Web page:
Tunemedia’s Tuneup Loops for GarageBand Pack One
I love GarageBand. It’s is one of the best and most fun products to spring from the minds at Apple in a long time. Just one little problem with it: (Well, actually there are more than one but this isn’t a review of GB) not enough loops. Apple gives us over 1000 loops to play with! Yes that is true. Those loops are spread across many different instruments and keys. Also, once you have made a few songs, it becomes harder and harder to come up with something original and fresh without reusing many of the same loops.
Fortunately, many different companies have begun selling music loops in Apple’s format. The nice thing about these packages is that they work with all of Apple’s audio editing software like GB, SoundTrack, and Logic.
The one I’m reviewing today is Tunemedia’s Tuneup Loops for GarageBand Pack Volume One. This is a collection of around 500 loops and there are some real doozys in here.
Installation couldn’t be easier. Startup GarageBand and wait for it to finish loading, insert the disk, double-click it from the desktop, and drag the icon labeled “loops” to GarageBand’s edit section and GarageBand does the rest. The loops will be indexed and ready to use after a short wait.
Want to find your new loops quickly? Tunemedia made it easy as a Jimmy Page solo (Well, it’s easy if you’re Jimmy Page). Every loop begins with “TU1”. Select a category, slide down to the “T’s” and there they are. I appreciate this since it makes my new eager to be used loops so effortless to get to.
Starting off with 120 Bass loops from Dark Bass to Sub Bass. Mostly geared toward rhythm and dance, but they are well put together and can be used in just about any kind of project.
Want drum loops? Tuneup Loops Volume 1 includes 127 of them. From mood changing Ambient and Electro Beats to the pumping R & B and Rock Beats, there is one to fill your mood. My only complaint about the drumbeats would be that too many of them sound artificial, which is fine for most dance tracks, but they don’t fit Rock or somber mood projects. I like a lot of natural sounding drums and percussions and if you do too, you might be disappointed by the drums and percussion loops in this package.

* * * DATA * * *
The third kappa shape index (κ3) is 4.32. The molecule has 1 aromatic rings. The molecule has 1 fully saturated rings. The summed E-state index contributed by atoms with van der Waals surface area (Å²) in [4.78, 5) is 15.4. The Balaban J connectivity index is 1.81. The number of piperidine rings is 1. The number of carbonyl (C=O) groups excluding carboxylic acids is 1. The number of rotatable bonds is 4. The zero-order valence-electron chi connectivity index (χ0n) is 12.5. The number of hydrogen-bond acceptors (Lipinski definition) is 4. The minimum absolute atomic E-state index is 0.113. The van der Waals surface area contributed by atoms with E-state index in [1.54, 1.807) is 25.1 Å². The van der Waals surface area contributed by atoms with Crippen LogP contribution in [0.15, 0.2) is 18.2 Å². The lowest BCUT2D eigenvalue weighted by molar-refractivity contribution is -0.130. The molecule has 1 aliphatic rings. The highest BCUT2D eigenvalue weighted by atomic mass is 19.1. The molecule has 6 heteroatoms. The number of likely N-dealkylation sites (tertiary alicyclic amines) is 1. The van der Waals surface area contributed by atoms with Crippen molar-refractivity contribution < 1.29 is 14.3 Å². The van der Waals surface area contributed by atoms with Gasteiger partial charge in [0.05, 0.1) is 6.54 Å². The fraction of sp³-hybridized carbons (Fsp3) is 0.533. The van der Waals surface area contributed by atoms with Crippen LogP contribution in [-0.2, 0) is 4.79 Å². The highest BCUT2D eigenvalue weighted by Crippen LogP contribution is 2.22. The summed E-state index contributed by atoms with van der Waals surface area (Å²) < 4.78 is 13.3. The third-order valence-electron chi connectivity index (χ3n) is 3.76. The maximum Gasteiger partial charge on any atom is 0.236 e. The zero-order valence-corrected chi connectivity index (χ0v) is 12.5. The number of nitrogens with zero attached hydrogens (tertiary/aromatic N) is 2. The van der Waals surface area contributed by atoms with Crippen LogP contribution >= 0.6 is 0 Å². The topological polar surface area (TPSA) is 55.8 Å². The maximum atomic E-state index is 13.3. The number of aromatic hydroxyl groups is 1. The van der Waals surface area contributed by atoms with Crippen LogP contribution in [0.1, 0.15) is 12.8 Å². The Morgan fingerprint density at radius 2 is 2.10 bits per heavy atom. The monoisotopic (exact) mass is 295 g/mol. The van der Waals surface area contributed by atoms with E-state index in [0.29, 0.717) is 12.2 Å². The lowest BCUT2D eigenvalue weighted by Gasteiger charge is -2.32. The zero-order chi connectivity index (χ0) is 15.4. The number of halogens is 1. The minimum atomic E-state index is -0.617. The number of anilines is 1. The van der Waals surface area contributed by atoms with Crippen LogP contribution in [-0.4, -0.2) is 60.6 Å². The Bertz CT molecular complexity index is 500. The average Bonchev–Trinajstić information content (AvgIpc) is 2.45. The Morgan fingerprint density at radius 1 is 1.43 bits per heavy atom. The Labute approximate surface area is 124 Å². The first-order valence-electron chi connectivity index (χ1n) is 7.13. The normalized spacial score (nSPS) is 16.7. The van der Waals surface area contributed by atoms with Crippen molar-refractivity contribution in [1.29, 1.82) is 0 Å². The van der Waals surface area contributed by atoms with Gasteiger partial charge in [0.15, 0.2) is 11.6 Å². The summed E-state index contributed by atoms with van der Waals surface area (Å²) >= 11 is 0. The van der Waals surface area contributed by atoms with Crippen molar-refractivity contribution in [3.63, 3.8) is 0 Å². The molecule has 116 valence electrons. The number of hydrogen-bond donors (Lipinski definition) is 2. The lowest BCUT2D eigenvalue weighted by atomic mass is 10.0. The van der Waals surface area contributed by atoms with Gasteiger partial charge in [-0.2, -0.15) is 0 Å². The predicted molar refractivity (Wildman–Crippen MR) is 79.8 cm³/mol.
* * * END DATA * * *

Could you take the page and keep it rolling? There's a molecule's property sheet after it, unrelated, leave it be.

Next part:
Next up, there are 5 effects loops. Not many really, but they sound good and make for good breaks. If you’re a Rap maker / lover, you’ll need to get your samples elsewhere. For the few times I use loops like these, these are well done and different enough from Apple’s selections.
My favorite part of this collection is next. Guitars! GUITARS! Well, before I get too excited, there are only 32 of them, BUT THEY KICK! Tunemedia, in your next collection like this, GIVE US MORE GUITARS! Just a suggestion. These loops will scale nicely into any rock or rhythm composition you make. If you need more acoustic or electric guitars than these, consider using some of the Bass or Piano loops from this collection. Many of them convert them quite nicely.
Melodies. There are 9 of them and they’re kind of difficult to describe. Some sound like Asian bells and others put me in mind of the Exorcist theme, they sound cool and I would use these as a background sound to break up repeated rhythms.
Only 5 organ loops in this package and two of those are from Clavinets. Not enough to really do much with unless you’re REALLY into making 70’s era police show theme songs.
There are 19 of what Tunemedia calls Pads sound loops. These are really neat. What these would be great for would be video projects for setting moods. Really good stuff.
20 Piano loops. All good and all different. The Chords and Melodies sets are particularly nice.
Do you use Rhodes organs? I don’t, but if you do there are 12 loops to choose from. Enjoy.
I DO however use Strings in my compositions. There are 30 Strings loops and they are not too bad. A little artificial sounding for my tastes, but can be used in tunes with no problem. I wouldn’t use them in the foreground, but for background they’ll work.
Last up, the Synth loops. There are 127 of them in this collection. Enough variety for most tastes. Synth loops are typically used to set rhythm and moods and there are plenty here to do both.
My opinion of this collection? I wish there had been more Guitar and Piano loops, and the Strings and Drums sounded a little artificial to me. The collection taken as a whole however is a tremendous value at $35. If you enjoy using GarageBand, don’t pass this collection up.
MyMac.com Rating 4.5 out of 5. High on value! I’m looking forward to the next set in Tunemedia’s collection.